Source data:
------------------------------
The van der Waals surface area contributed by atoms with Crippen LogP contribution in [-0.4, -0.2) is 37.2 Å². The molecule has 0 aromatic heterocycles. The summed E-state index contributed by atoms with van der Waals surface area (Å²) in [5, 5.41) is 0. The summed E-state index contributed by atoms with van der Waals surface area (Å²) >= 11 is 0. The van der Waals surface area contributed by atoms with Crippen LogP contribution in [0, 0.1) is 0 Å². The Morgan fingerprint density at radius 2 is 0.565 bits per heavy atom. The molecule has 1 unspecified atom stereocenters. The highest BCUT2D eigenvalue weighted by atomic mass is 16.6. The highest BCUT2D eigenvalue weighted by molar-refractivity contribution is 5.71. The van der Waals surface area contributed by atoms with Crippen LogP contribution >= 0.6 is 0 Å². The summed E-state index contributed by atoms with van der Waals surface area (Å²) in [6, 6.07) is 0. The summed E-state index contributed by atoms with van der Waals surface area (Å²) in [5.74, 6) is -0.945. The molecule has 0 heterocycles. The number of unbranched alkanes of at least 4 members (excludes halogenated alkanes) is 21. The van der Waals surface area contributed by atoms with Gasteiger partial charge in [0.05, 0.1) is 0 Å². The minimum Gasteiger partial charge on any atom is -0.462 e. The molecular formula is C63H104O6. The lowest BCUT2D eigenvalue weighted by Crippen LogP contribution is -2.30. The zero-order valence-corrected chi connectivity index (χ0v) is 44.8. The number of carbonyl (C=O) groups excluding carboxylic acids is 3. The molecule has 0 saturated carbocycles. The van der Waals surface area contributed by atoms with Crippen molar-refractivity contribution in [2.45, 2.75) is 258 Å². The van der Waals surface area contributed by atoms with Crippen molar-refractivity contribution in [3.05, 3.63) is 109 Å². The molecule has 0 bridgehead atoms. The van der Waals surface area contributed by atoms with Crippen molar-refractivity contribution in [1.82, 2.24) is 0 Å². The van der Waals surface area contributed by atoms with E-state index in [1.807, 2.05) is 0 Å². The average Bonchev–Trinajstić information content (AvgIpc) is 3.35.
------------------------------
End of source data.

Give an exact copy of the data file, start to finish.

The van der Waals surface area contributed by atoms with Crippen LogP contribution in [-0.4, -0.2) is 37.2 Å². The molecule has 0 aromatic heterocycles. The summed E-state index contributed by atoms with van der Waals surface area (Å²) in [5, 5.41) is 0. The summed E-state index contributed by atoms with van der Waals surface area (Å²) >= 11 is 0. The van der Waals surface area contributed by atoms with Crippen LogP contribution in [0, 0.1) is 0 Å². The Morgan fingerprint density at radius 2 is 0.565 bits per heavy atom. The molecule has 1 unspecified atom stereocenters. The highest BCUT2D eigenvalue weighted by atomic mass is 16.6. The highest BCUT2D eigenvalue weighted by molar-refractivity contribution is 5.71. The van der Waals surface area contributed by atoms with Crippen LogP contribution >= 0.6 is 0 Å². The summed E-state index contributed by atoms with van der Waals surface area (Å²) in [6, 6.07) is 0. The summed E-state index contributed by atoms with van der Waals surface area (Å²) in [5.74, 6) is -0.945. The molecule has 0 heterocycles. The number of unbranched alkanes of at least 4 members (excludes halogenated alkanes) is 21. The van der Waals surface area contributed by atoms with Gasteiger partial charge in [0.05, 0.1) is 0 Å². The minimum Gasteiger partial charge on any atom is -0.462 e. The molecular formula is C63H104O6. The lowest BCUT2D eigenvalue weighted by Crippen LogP contribution is -2.30. The zero-order valence-corrected chi connectivity index (χ0v) is 44.8. The number of carbonyl (C=O) groups excluding carboxylic acids is 3. The molecule has 0 saturated carbocycles. The van der Waals surface area contributed by atoms with Crippen molar-refractivity contribution in [2.45, 2.75) is 258 Å². The van der Waals surface area contributed by atoms with Crippen molar-refractivity contribution in [3.05, 3.63) is 109 Å². The molecule has 0 bridgehead atoms. The van der Waals surface area contributed by atoms with Crippen molar-refractivity contribution in [1.82, 2.24) is 0 Å². The van der Waals surface area contributed by atoms with E-state index in [1.807, 2.05) is 0 Å². The average Bonchev–Trinajstić information content (AvgIpc) is 3.35.